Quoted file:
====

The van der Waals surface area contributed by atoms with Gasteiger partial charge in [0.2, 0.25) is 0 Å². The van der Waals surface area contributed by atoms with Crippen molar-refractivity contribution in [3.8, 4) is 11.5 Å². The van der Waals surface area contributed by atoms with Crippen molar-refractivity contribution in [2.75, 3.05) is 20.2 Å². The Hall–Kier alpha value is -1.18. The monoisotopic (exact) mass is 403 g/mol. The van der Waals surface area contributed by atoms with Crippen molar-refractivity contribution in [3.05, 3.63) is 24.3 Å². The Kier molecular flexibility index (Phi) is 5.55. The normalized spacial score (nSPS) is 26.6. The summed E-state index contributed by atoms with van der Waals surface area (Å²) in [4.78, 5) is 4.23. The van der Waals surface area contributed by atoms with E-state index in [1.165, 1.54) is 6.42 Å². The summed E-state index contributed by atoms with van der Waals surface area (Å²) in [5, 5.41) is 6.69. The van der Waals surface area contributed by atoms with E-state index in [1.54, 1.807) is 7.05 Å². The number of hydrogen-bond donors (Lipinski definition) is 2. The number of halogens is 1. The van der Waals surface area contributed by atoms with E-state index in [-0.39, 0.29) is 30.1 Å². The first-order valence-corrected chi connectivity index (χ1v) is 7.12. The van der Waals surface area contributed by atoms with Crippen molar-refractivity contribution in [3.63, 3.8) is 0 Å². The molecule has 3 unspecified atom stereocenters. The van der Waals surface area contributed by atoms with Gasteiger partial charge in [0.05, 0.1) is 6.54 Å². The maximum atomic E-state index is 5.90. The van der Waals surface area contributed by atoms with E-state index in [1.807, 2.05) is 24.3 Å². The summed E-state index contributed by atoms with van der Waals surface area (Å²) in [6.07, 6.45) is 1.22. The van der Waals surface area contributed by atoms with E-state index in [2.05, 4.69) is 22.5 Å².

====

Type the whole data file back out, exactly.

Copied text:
The van der Waals surface area contributed by atoms with Gasteiger partial charge in [0.2, 0.25) is 0 Å². The van der Waals surface area contributed by atoms with Crippen molar-refractivity contribution in [3.8, 4) is 11.5 Å². The van der Waals surface area contributed by atoms with Crippen molar-refractivity contribution in [2.75, 3.05) is 20.2 Å². The Hall–Kier alpha value is -1.18. The monoisotopic (exact) mass is 403 g/mol. The van der Waals surface area contributed by atoms with Crippen molar-refractivity contribution in [3.05, 3.63) is 24.3 Å². The Kier molecular flexibility index (Phi) is 5.55. The normalized spacial score (nSPS) is 26.6. The summed E-state index contributed by atoms with van der Waals surface area (Å²) in [4.78, 5) is 4.23. The van der Waals surface area contributed by atoms with E-state index in [1.165, 1.54) is 6.42 Å². The summed E-state index contributed by atoms with van der Waals surface area (Å²) in [5, 5.41) is 6.69. The van der Waals surface area contributed by atoms with E-state index in [1.54, 1.807) is 7.05 Å². The number of hydrogen-bond donors (Lipinski definition) is 2. The number of halogens is 1. The van der Waals surface area contributed by atoms with E-state index in [-0.39, 0.29) is 30.1 Å². The first-order valence-corrected chi connectivity index (χ1v) is 7.12. The van der Waals surface area contributed by atoms with Crippen molar-refractivity contribution in [3.63, 3.8) is 0 Å². The molecule has 3 unspecified atom stereocenters. The van der Waals surface area contributed by atoms with Gasteiger partial charge in [0.05, 0.1) is 6.54 Å². The maximum atomic E-state index is 5.90. The van der Waals surface area contributed by atoms with E-state index in [1.807, 2.05) is 24.3 Å². The summed E-state index contributed by atoms with van der Waals surface area (Å²) in [6.07, 6.45) is 1.22. The van der Waals surface area contributed by atoms with E-state index in [2.05, 4.69) is 22.5 Å².